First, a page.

Come See Gustavo Esteva, independent writer, grassroots activist and “deprofessionalized intellectual” on Tuesday to speak about this present intellectual and social revolution:
We are experiencing the end of a historical cycle, not just another crisis. All over the world, people are taking initiatives, reclaiming control of their lives and challenging the political system and dominant paradigms. What is the nature of these initiatives? Why is anarchy used both to disqualify them and as a sign of identity? How does buen vivir (living well) grasp people’s motives as a new paradigm centered on a foundation of radical pluralism?
Discussion and Reception following Lecture
Gustavo Esteva is an independent writer, a grassroots activist and a deprofessionalized intellectual.
He works both independently and in conjunction with a variety of Mexican NGOs and grassroots organizations and communities. He has been a key figure in founding several Mexican, Latin American and International NGOs and networks.
Though not an economist by training, he received Mexico’s National Prize of Political Economy for his contribution to the theory of inflation, and though not a sociologist was President of the 5th World Rural Sociology Congress. He also served as President of the Mexican Society of Planning, as Vice-president of the Inter-American Society of Planning, and served as Board Member and Interim Chairman of the United Nations Research Institute for Social Development.
In his early career, he held senior positions in both private business and government, and was destined for a distinguished career within Mexico’s establishment. He decided, however, that solutions to people’s problems could come only from the people themselves and has since dedicated himself to their service.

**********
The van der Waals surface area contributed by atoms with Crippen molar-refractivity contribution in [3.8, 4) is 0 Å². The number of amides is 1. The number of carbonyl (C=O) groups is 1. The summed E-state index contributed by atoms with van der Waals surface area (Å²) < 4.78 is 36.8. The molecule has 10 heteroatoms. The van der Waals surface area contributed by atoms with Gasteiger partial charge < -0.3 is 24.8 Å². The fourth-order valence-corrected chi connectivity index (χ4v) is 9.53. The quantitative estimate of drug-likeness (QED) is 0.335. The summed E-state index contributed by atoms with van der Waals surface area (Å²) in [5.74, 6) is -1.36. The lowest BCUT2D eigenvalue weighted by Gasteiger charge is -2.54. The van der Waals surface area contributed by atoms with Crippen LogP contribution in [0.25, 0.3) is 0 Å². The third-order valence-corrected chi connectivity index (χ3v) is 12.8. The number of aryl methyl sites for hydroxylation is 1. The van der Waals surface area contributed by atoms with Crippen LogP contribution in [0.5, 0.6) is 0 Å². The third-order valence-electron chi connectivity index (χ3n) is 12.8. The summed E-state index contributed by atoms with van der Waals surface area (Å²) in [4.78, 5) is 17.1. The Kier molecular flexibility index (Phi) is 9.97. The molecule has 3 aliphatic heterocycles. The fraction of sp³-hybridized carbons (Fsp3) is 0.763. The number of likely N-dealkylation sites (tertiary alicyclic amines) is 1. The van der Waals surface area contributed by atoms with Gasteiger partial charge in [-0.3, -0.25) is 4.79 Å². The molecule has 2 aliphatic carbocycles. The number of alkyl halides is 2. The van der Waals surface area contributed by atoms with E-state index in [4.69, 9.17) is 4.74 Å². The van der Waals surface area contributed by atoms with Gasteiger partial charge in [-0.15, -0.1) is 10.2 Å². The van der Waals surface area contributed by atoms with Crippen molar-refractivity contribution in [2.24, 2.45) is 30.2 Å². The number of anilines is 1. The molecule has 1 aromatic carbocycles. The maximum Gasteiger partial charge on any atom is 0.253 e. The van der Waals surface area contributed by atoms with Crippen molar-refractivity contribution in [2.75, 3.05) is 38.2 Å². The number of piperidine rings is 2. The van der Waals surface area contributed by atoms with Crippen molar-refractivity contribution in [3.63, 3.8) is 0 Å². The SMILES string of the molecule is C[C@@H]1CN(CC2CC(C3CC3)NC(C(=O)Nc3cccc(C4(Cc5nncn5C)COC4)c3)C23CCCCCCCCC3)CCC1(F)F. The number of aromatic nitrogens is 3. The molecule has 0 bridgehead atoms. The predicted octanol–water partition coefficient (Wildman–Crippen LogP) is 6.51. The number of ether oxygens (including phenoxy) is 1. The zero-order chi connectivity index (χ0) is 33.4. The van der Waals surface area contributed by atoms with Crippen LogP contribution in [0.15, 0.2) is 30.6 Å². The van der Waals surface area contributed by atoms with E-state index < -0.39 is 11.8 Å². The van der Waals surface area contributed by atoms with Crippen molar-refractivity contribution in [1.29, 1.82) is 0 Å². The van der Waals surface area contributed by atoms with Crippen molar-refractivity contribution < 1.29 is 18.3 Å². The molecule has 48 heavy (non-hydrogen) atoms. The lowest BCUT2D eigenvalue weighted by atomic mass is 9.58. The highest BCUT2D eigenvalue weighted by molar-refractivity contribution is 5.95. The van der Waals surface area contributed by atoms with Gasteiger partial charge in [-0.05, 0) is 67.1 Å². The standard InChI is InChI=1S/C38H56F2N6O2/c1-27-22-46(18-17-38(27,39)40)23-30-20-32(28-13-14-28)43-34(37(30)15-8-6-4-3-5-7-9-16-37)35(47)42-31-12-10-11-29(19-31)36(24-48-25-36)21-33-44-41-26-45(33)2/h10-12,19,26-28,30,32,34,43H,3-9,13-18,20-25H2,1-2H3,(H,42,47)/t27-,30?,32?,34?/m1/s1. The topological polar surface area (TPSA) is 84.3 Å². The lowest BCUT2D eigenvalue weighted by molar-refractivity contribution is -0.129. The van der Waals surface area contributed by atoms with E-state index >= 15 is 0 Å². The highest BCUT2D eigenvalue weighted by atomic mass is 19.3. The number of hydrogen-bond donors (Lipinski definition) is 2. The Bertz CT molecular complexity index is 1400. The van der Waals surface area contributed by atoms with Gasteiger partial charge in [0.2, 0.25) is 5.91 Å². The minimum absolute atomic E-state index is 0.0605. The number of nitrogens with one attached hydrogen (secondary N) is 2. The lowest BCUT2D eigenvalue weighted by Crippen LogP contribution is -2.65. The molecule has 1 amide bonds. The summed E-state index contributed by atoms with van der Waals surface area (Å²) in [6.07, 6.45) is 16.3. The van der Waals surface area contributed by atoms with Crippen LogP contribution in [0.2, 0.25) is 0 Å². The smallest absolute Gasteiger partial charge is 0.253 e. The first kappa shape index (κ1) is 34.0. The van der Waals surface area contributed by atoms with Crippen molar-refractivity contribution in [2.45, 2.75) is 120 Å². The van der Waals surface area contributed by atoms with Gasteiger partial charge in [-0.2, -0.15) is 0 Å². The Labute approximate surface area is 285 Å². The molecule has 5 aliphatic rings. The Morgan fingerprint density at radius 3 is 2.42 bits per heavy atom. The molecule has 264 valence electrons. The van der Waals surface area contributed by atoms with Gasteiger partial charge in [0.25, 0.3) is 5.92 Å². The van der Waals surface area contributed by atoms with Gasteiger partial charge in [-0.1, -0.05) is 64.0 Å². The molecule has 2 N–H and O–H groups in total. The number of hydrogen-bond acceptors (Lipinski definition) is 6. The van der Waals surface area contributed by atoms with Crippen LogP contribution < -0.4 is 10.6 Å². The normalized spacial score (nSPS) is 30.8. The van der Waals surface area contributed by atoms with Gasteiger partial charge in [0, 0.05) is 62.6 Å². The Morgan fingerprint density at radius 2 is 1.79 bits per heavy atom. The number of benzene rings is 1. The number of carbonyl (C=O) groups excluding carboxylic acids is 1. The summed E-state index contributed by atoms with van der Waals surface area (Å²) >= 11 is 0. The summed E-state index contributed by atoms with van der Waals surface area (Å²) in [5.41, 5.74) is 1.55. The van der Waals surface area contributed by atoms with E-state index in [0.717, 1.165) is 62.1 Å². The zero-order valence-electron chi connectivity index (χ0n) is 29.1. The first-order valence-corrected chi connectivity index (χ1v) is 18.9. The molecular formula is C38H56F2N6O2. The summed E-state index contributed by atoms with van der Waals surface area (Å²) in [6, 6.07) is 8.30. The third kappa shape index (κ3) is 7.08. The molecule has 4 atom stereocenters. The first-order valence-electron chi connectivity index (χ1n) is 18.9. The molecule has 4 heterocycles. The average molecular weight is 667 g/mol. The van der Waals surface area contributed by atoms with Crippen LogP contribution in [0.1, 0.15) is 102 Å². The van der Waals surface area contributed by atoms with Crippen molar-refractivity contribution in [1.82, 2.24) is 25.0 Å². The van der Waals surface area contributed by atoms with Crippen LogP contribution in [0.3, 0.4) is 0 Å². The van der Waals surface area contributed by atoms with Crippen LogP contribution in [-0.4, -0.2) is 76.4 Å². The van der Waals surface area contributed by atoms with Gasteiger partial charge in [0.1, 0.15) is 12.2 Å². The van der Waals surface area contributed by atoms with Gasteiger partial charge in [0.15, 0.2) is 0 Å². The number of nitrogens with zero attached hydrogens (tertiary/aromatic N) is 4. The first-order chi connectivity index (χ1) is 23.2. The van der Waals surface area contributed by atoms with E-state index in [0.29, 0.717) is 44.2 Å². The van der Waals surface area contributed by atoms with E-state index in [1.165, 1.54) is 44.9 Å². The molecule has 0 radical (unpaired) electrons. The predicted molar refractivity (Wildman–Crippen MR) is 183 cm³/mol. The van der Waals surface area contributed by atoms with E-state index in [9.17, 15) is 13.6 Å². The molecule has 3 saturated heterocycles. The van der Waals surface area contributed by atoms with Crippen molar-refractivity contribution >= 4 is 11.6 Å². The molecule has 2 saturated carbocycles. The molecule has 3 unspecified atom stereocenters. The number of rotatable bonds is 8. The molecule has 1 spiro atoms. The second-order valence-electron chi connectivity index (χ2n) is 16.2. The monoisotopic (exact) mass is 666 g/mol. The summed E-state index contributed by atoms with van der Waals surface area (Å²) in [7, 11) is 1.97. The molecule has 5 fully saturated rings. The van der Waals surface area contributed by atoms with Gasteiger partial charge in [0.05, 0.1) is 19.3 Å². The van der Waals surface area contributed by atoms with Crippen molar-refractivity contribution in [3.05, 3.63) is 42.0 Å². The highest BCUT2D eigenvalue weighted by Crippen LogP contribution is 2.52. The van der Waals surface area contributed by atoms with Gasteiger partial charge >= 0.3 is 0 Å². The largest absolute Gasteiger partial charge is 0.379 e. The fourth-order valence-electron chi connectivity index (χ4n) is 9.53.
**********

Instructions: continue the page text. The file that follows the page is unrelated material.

He is a well known writer, with three dozen books and hundreds of essays and articles published around the world in numerous languages. Through regular columns in leading Mexican newspapers, he takes special interest in expanding public awareness about the reality and hopes of the so called poor with whom he is associated.
Gustavo is an active voice within the “deprofessionalized” segment of the Southern intellectual community. He rejects both the terminology and constructs of development in all its forms as inherently destructive of the human processes by which common people work to recreate community as a creative expression of their culture and aspirations. Gustavo argues that even the “alternative” development prescriptions lead inexorably to depriving the people of control over their own lives and shifting this control to bureaucrats, technocrats, and educators. Rather than presume that human progress fits some predetermined mold leading toward an increasing homogenization of cultures and life styles, he prefers a “radical pluralism” that honors and nurtures distinctive culture variety and enables many paths to the realization of self-defined aspirations. In Grassroots Postmodernism: Remaking the Soil of Cultures and Escaping Education: Living as Learning at the Grassroots, that he wrote with Madhu S. Prakash, he elaborates on his thesis.
He was invited by the Zapatistas to be their advisor, in 1996. Since then, he has been very active in what today is called Zapatismo, involving himself with the current struggle of the indigenous peoples. He lives in a small Zapotec village in the south of Mexico.